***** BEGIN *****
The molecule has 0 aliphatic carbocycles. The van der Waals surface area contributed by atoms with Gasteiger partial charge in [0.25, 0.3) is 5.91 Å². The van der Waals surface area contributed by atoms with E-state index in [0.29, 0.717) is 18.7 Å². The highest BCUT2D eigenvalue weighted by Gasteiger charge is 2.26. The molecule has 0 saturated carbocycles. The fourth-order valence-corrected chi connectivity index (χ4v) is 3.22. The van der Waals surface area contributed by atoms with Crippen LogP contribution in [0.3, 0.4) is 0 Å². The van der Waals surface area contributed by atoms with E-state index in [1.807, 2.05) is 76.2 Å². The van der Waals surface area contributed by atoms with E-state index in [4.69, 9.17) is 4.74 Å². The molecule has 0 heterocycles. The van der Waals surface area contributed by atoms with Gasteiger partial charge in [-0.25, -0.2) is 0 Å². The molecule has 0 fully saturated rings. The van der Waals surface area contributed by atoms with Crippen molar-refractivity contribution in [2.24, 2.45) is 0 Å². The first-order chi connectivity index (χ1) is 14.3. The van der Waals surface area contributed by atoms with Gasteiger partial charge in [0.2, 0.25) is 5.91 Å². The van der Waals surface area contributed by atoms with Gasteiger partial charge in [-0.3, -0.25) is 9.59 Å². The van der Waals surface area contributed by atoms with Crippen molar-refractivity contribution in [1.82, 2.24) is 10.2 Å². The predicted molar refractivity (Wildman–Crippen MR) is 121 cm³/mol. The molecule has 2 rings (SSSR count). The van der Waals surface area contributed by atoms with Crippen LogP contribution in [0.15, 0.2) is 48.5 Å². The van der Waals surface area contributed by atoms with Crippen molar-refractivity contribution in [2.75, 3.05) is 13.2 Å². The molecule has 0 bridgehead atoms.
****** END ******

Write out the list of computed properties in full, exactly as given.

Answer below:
The molecule has 0 aliphatic carbocycles. The van der Waals surface area contributed by atoms with Gasteiger partial charge in [0.25, 0.3) is 5.91 Å². The van der Waals surface area contributed by atoms with E-state index in [0.29, 0.717) is 18.7 Å². The highest BCUT2D eigenvalue weighted by Gasteiger charge is 2.26. The molecule has 0 saturated carbocycles. The fourth-order valence-corrected chi connectivity index (χ4v) is 3.22. The van der Waals surface area contributed by atoms with Crippen LogP contribution in [0.3, 0.4) is 0 Å². The van der Waals surface area contributed by atoms with E-state index in [1.807, 2.05) is 76.2 Å². The van der Waals surface area contributed by atoms with E-state index in [4.69, 9.17) is 4.74 Å². The molecule has 0 heterocycles. The van der Waals surface area contributed by atoms with Gasteiger partial charge in [-0.25, -0.2) is 0 Å². The molecule has 0 fully saturated rings. The van der Waals surface area contributed by atoms with Crippen molar-refractivity contribution in [2.24, 2.45) is 0 Å². The first-order chi connectivity index (χ1) is 14.3. The van der Waals surface area contributed by atoms with Gasteiger partial charge in [0.2, 0.25) is 5.91 Å². The van der Waals surface area contributed by atoms with Gasteiger partial charge in [-0.3, -0.25) is 9.59 Å². The van der Waals surface area contributed by atoms with Crippen molar-refractivity contribution in [1.82, 2.24) is 10.2 Å². The predicted molar refractivity (Wildman–Crippen MR) is 121 cm³/mol. The molecule has 2 rings (SSSR count). The van der Waals surface area contributed by atoms with Crippen LogP contribution in [0.15, 0.2) is 48.5 Å². The van der Waals surface area contributed by atoms with Crippen molar-refractivity contribution in [2.75, 3.05) is 13.2 Å². The molecule has 0 bridgehead atoms.